Directions: Use the digits 0 to 9, at the most one time each, place a digit in each box to make a pattern that changes by the same amount each time. Source: Brian Errey

Read More »# Grade 4

## Decimals on a Number Line

Directions: Directions: Using the digits 0 to 9, at most one time each, fill in the boxes to create numbers on the number line. Source: Anne Oliveira

Read More »## Distributive Property with Four

Directions: Using the digits 0-9 at most once, create a true statement. Source: Nova Katz

Read More »## Multiplication Decisions

Directions: Using the digits 5, 6, 7, and 8 exactly once and picking one of the expressions below, create the greatest product possible out of the two expressions. Source: Howie Hua

Read More »## Area & Perimeter of a Rectangle

Directions: Using the digits 1-9 at most once each, create a rectangle with an area as close to 500 and a perimeter as close to 100 as possible. Source: Owen Kaplinsky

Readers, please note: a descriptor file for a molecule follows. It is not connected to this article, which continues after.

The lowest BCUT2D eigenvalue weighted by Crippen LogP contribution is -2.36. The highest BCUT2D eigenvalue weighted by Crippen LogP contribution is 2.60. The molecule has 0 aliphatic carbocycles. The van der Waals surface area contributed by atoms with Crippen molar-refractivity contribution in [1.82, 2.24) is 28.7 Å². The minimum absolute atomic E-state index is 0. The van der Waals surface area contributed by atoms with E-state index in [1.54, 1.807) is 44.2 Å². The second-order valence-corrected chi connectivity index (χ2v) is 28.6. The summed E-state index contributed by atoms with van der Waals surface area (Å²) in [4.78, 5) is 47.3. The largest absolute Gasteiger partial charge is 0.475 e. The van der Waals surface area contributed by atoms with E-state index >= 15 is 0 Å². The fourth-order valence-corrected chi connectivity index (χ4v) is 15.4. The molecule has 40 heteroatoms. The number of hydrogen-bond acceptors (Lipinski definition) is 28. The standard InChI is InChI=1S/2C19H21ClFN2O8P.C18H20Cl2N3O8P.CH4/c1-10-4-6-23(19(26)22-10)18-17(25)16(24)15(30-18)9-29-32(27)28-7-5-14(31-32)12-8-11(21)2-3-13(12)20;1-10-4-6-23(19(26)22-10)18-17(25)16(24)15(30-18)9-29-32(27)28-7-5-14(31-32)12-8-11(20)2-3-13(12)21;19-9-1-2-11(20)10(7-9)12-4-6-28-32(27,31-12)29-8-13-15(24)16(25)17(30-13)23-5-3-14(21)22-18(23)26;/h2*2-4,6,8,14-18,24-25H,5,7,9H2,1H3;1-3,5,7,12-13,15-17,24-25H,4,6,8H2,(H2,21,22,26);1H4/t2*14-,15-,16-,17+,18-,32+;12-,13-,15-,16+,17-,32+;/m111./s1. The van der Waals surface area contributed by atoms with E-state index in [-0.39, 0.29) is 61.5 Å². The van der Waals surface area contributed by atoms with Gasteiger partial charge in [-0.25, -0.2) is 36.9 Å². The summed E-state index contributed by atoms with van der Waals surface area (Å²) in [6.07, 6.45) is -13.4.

Read More »## Comparing Hundredths and Tenths 2 Open Middle

Directions: Using the digits 1 to 9 at most one time each, place a digit in each box to make each statement true. Source: The Open Middle Elementary Team and Dean Johnstone

Read More »## Comparing Hundredths and Tenths 1 Open Middle

Directions: Using the digits 1 to 9 at most one time each, place a digit in each box to make each statement true. Source: The Open Middle Elementary Team and Dean Johnstone

Read More »## Area of a Rectangle

Directions: Using the digits 1 – 9, at most once each, fill in the blanks to make it so that the value for the area of the rectangle (in square units) is greater that the value for the perimeter (in linear units). What is the greatest difference you can find between the area and perimeter? What is the least difference …

Read More »## Multiplying Two-Digit Numbers – Closest to 7,000

Directions: Directions: Using the digits 1 to 9 at most one time each, fill in the boxes to make the product as close to 7,000 as possible Source: Paolo Tolomeo

Read More »## Adding Products

Directions: Old Mother Hubbard is baking cookies so her cupboards won’t be bare anymore! She bakes 109 cookies in all. She bakes the cookies on 4 cookie sheets. Each cookie sheet is arranged into equal rows and columns, but not every cookie sheet has the same number of rows and columns. Using digits 0-9, at most once, how might the …

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